5. This age stuff is less-than-wonderful, right? Despite my night owl tendencies, I share your feeling the day after the night before. However, awakening at about 630 this morning and realizing that I had slept through most of the night was a welcome surprise. I thoroughly enjoyed the sleep and an hour later, am contemplating breakfast, even if it's only cereal! :-)

    ReplyDelete
  6. My problem is that I can't stay up late, no matter how good the conversation is. Used to be a cute guy could make me stay awake, but even that doesn't work any more.

    ReplyDelete
  7. When I lived at Lough Bray house the talk usually went on around the fireplace until the wee hours. My Irish housemates amazed me with their ability to just go on and on.
    Having an uncle who owned a movie theater is an interesting setting for a story or a novel. In Ireland, even better. Cinema Paradisio!
    I just finished listening to the latest Benjamin Black, set in Dublin of the 1950's. It reminds me of the Ireland of the 1970's, Bewely's Cafe and horse wagons in the early morning and a lot of poverty. I think I visited every pub he names and worked in one of them.

    ReplyDelete
  8. You have a collection of old films? Why do you have to live on the other side of the world?

    As for talking late into the night - who cares about feeling frazzled the next day, you've had a wonderful time. You'll soon catch up on sleep, but friends sitting together and chewing the fat doesn't happen every day.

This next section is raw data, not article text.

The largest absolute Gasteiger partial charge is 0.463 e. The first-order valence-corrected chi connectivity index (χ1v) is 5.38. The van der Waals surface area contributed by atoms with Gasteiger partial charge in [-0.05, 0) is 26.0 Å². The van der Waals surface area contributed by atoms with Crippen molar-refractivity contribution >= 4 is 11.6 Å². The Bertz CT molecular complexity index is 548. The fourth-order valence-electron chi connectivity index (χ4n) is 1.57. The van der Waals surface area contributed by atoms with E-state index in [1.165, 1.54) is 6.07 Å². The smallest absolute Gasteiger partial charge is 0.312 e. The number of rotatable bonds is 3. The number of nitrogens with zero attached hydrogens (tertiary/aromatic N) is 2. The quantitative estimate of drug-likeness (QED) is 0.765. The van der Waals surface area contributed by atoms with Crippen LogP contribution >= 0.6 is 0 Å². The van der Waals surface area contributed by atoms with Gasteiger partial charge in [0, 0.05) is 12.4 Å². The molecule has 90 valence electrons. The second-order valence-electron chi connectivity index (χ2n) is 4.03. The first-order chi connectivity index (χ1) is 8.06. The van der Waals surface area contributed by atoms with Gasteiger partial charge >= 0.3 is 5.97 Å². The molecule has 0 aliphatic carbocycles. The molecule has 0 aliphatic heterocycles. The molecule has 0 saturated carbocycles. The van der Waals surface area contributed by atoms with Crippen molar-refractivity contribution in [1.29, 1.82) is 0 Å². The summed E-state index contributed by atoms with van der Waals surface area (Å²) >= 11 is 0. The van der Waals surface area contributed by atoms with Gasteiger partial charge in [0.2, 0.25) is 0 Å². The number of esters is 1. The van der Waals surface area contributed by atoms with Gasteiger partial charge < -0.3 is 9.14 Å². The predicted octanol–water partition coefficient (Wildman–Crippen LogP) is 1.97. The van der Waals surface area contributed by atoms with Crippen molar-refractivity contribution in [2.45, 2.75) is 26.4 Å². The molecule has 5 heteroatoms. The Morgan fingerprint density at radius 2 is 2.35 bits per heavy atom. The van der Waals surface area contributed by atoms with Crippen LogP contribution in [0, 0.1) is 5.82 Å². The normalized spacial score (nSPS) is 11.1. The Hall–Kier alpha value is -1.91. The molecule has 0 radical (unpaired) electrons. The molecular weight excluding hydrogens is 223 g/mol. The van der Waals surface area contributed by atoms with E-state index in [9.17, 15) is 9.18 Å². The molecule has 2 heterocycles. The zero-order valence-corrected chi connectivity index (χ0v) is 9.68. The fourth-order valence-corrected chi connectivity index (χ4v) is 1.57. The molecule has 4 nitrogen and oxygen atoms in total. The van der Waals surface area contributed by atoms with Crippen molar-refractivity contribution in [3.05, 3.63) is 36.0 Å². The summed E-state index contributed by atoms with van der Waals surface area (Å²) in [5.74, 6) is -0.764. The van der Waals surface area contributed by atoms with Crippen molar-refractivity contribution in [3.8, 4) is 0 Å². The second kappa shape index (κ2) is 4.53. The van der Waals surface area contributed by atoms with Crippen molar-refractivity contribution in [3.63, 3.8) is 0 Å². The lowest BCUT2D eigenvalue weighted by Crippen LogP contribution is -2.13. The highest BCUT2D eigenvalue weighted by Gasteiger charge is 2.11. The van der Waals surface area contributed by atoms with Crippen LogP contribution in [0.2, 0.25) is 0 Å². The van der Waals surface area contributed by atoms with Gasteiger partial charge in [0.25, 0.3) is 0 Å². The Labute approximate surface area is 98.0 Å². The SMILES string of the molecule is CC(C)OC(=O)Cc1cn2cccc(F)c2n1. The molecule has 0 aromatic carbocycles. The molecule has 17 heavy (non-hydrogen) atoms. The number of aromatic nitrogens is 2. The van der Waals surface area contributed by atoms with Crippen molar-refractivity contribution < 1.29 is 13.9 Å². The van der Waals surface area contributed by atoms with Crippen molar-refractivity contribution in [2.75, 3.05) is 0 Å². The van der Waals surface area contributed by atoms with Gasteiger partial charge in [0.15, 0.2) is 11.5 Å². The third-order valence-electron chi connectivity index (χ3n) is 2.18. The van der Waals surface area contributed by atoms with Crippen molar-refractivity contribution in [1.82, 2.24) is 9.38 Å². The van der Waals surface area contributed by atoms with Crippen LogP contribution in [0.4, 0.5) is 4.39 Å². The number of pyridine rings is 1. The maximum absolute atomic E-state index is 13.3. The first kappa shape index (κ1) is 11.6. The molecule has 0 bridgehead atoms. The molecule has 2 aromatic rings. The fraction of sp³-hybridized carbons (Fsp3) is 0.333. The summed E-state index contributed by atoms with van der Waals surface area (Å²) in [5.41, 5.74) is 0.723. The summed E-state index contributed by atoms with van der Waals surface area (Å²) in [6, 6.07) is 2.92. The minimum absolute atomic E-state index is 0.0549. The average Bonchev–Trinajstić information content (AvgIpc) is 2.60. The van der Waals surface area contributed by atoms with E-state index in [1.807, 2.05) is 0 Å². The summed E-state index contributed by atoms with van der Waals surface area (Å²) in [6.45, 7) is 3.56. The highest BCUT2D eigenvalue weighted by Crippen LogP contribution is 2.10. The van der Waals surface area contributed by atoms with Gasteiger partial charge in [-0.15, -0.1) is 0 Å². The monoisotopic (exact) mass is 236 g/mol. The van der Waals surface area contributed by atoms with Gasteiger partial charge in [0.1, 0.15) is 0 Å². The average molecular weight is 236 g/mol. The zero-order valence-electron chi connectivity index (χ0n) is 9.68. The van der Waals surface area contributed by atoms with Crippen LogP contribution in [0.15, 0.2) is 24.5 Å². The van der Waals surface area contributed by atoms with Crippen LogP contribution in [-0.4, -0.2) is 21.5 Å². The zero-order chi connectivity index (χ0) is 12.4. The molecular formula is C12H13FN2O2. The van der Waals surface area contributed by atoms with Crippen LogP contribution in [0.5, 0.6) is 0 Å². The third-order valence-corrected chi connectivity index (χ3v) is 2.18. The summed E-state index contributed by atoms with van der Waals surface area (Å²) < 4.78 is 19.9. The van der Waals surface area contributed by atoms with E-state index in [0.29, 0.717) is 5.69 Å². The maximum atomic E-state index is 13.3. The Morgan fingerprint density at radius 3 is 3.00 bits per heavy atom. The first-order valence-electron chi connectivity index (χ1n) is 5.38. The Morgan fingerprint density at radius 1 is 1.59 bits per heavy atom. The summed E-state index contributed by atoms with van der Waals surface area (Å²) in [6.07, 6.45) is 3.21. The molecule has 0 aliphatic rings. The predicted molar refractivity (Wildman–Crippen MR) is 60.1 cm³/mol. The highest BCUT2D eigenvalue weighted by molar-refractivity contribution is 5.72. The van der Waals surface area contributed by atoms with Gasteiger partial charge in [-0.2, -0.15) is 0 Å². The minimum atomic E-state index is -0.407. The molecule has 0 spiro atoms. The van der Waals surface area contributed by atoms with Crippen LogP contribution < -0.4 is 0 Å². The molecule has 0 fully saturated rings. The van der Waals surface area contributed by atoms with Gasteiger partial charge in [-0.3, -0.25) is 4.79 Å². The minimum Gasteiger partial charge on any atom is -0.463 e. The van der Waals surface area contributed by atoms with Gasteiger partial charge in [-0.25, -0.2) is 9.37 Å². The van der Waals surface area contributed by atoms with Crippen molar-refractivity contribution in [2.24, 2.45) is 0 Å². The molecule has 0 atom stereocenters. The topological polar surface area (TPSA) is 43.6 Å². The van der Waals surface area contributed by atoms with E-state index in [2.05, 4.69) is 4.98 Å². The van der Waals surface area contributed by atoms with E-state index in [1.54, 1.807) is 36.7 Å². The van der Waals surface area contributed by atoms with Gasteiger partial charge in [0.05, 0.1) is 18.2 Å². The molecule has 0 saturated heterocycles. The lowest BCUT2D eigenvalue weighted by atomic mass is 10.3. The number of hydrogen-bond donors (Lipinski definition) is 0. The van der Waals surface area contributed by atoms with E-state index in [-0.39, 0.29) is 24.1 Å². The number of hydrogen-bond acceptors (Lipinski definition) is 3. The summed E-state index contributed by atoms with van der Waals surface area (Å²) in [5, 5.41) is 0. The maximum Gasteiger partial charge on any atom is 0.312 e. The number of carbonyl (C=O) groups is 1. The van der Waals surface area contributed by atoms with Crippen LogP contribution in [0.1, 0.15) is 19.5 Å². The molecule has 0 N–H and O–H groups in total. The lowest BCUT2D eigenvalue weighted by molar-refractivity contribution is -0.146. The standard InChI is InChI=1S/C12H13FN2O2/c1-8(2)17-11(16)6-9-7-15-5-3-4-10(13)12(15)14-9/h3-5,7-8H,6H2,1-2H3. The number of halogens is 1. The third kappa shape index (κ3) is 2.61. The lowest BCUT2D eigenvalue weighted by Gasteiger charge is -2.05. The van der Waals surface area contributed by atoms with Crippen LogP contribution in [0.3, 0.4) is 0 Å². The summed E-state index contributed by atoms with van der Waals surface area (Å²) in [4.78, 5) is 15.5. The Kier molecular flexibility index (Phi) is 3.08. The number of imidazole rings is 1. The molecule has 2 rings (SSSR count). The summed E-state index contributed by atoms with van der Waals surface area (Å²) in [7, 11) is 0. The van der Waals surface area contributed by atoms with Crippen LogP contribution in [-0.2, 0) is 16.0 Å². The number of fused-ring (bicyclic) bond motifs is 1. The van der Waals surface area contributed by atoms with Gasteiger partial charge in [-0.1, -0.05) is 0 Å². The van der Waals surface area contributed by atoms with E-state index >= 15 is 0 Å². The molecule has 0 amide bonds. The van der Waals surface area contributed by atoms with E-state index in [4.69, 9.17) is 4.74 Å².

ReplyDelete
  9. Ramana:
    Somehow I knew you were a Morton! I'd like you and Friko to live right next door to me please, okay?
    Nick:
    Stop making me jealous, please. (how many bedrooms do you have?)
    GM:
    Oh you're moving next door too.
    Veep:
    Yes, recovery is slower. There were days, sigh, when there was absolutely none. WTH happened?
    Marcia:
    I can't find any cute guys. Please help me out here.
    sharyn you mentioned one of my favourite films. Top 100. I loved it. Good idea about the cinema thing, I already have a short story in my head. My first kiss took place in that very same cinema!!
    Friko:
    Oh one of us has to move, that's it. It's ridiculous. I can stay home with while the rest of the world goes to awful farce. And you're right, I never regret chat nights.
    XO
    WWW

    ReplyDelete
  10. WWW, unless my memory is playing tricks, I certainly was not a Morton, and I am sure that you would not like to have a Morton for your neighbour! I flatter myself that I was Roberts! If you are willing to settle for that, I shall be more than happy to come and be your neighbour.

    ReplyDelete
  11. Like my daddy told me old age ain't for wimps and when ya think of the alternative it ain't so bad either.

    Ha yes Jimmy Cagney.Bogart was right up there with him in the scenery chewing dept. as Queeg in the Caine Mutiny.

    Netflix carries foreign films but a high speed connection is needed.

    ReplyDelete

Some of you are having trouble, I've removed captcha and verification so we'll see how that goes. My apologies. Blogger is putting up far too many roadblocks. Thanks for the emails alerting me.
wisewebwomanatgmail.com